The U.S. State Department has changed its travel alert system and now recommends American citizens “reconsider” visiting Cuba. It had previously issued a warning advising Americans not to travel to the island.
“As we were putting all this together, we did a very careful assessment. We talked to all of our experts, and this is where we came out on Cuba,” Michelle Bernier-Toth, acting deputy Assistant Secretary for Overseas Citizen Services, said in a teleconference on Wednesday.
On Sept. 29, the State Department recommended that Americans not travel to Cuba because they could risk becoming victims of mysterious attacks such as those suffered by at least 24 diplomats and their relatives stationed in Havana. The United States also ordered the evacuation of most of its employees at its embassy in the Cuban capital.
“Because our personnel's safety is at risk, and we are unable to identify the source of the attacks, we believe U.S. citizens may also be at risk. Attacks have occurred in U.S. diplomatic residences and at Hotel Nacional and Hotel Capri in Havana,” says the new warning.
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According to Bernier-Toth, the new classification is not due to a change in the situation on the island but the need to be consistent in classifying the risks in different countries.
“There is no change in our assessment of what is going on in Cuba,” Bernier-Toth said. The official said that in cases where the U.S. orders the departure of its personnel from a country, this automatically increases the risk of travel “to level 3 or 4,” which would be equivalent to the old recommendation of “do not to travel.”
Categories three and four will be reviewed every six months, she added.
The new system includes four levels: the first is “exercise normal precautions”; level two, “exercise increased caution”; the third, “reconsider travel”; and level four and most serious is “do not travel.”
Carl C. Risch, assistant secretary of the Bureau of Consular Affairs, explained at a press conference in December that level four implies the existence of “life-threatening risks,” while level three “would be talking about avoiding travel due to serious risks of safety and security.”
In an email sent to the Miami Herald, a State Department official said the agency did not consider the change as “softening” the travel warning for Cuba.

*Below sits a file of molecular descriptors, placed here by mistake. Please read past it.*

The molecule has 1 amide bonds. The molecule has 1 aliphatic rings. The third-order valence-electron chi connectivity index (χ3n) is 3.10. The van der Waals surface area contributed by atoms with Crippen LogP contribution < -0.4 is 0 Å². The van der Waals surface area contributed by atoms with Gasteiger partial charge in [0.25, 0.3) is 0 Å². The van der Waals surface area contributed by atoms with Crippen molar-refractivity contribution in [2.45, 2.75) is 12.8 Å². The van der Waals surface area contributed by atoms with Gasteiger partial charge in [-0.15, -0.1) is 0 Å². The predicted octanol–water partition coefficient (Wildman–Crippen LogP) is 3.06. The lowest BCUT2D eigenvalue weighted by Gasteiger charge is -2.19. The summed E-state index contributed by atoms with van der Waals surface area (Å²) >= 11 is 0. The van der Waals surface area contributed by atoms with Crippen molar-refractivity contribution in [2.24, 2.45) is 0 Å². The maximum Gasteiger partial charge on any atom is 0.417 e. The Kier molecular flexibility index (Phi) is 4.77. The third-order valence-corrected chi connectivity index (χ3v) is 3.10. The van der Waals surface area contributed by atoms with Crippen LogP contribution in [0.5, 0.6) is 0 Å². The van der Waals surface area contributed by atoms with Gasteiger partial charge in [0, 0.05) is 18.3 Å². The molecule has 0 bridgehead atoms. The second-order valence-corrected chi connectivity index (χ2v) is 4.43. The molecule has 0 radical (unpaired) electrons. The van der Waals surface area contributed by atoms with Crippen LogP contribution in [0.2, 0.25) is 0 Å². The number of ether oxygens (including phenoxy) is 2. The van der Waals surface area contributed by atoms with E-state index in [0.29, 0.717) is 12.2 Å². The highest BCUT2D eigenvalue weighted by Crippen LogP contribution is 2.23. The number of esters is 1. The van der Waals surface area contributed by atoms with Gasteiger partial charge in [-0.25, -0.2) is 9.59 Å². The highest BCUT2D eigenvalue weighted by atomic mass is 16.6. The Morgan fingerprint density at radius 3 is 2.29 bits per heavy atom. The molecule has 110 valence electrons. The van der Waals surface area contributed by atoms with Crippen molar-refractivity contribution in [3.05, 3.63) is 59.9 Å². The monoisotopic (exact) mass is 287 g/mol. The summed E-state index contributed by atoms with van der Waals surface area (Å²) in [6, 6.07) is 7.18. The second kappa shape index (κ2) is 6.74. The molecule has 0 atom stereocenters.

The new Cuba travel advisory also eliminated a reference to the responsibility of the Cuban government to prevent attacks against U.S. diplomats, which was included in the previous one.
In a hearing before the Senate on Tuesday, State Department officials said the investigation is ongoing, and the perpetrator is still unknown. But they stressed that an attack against diplomatic personnel on Cuban soil likely would be known to the government of the island.
“We can say that we don’t know how it happened. We can even say we can’t know for sure who did it. But two things we know for sure: People were hurt and the Cuban government knows who did it,” said Cuban-American Sen. Marco Rubio, who presided over the hearing. “They just won’t say for some reason,” he added.
The U.S. director at the Cuban Foreign Ministry, Josefina Vidal, responded by criticizing Rubio and the State Department and insisting that the agency “has no evidence whatsoever to affirm that there have been attacks against its diplomats in Havana, nor that Cuba may be responsible or have knowledge of third-party actions.”
On the alleged attacks in Havana, Bernier-Toth said that “we do not know what happened and we are not going to speculate before we have the final answers.”
Vidal wrote on Twitter that more than one million Americans — including Cuban Americans — traveled to the island in 2017.
Risch clarified that the messages are recommendations, not travel bans. Americans will be able to travel to Cuba even if the government recommends against it, unless it is prohibited by law, as is the case with North Korea. Recommendations for specific areas within a given country will also be available on the recently redesigned website www.travel.state.gov.
The new advisory system, Risch added, aims at simplifying the messages to avoid confusion.
“It’s not driven by politics,” he said. “It’s driven by our commitment to making sure that Americans who are traveling overseas are informed travelers and have access to up-to-date information.”
Follow Nora Gámez Torres on Twitter: @ngameztorres